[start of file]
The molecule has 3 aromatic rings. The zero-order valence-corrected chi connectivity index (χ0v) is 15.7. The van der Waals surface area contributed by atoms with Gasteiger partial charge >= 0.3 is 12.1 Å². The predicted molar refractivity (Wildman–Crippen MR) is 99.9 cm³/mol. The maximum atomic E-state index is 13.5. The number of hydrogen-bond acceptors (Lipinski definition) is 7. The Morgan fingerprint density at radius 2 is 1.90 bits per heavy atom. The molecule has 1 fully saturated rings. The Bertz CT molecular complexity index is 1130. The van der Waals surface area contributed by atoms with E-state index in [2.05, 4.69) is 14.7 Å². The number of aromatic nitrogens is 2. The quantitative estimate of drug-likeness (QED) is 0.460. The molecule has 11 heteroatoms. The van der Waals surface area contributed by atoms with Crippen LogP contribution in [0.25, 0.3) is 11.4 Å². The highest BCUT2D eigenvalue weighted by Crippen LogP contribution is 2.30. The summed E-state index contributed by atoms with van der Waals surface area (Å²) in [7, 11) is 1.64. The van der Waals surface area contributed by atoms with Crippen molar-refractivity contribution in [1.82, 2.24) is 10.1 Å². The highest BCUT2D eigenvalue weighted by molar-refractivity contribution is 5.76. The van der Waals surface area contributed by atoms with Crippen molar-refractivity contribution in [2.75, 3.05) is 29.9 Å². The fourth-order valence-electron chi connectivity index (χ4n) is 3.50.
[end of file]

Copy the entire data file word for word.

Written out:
The molecule has 3 aromatic rings. The zero-order valence-corrected chi connectivity index (χ0v) is 15.7. The van der Waals surface area contributed by atoms with Gasteiger partial charge >= 0.3 is 12.1 Å². The predicted molar refractivity (Wildman–Crippen MR) is 99.9 cm³/mol. The maximum atomic E-state index is 13.5. The number of hydrogen-bond acceptors (Lipinski definition) is 7. The Morgan fingerprint density at radius 2 is 1.90 bits per heavy atom. The molecule has 1 fully saturated rings. The Bertz CT molecular complexity index is 1130. The van der Waals surface area contributed by atoms with E-state index in [2.05, 4.69) is 14.7 Å². The number of aromatic nitrogens is 2. The quantitative estimate of drug-likeness (QED) is 0.460. The molecule has 11 heteroatoms. The van der Waals surface area contributed by atoms with Crippen LogP contribution in [0.25, 0.3) is 11.4 Å². The highest BCUT2D eigenvalue weighted by Crippen LogP contribution is 2.30. The summed E-state index contributed by atoms with van der Waals surface area (Å²) in [7, 11) is 1.64. The van der Waals surface area contributed by atoms with Crippen molar-refractivity contribution in [1.82, 2.24) is 10.1 Å². The highest BCUT2D eigenvalue weighted by molar-refractivity contribution is 5.76. The van der Waals surface area contributed by atoms with Crippen molar-refractivity contribution in [2.75, 3.05) is 29.9 Å². The fourth-order valence-electron chi connectivity index (χ4n) is 3.50.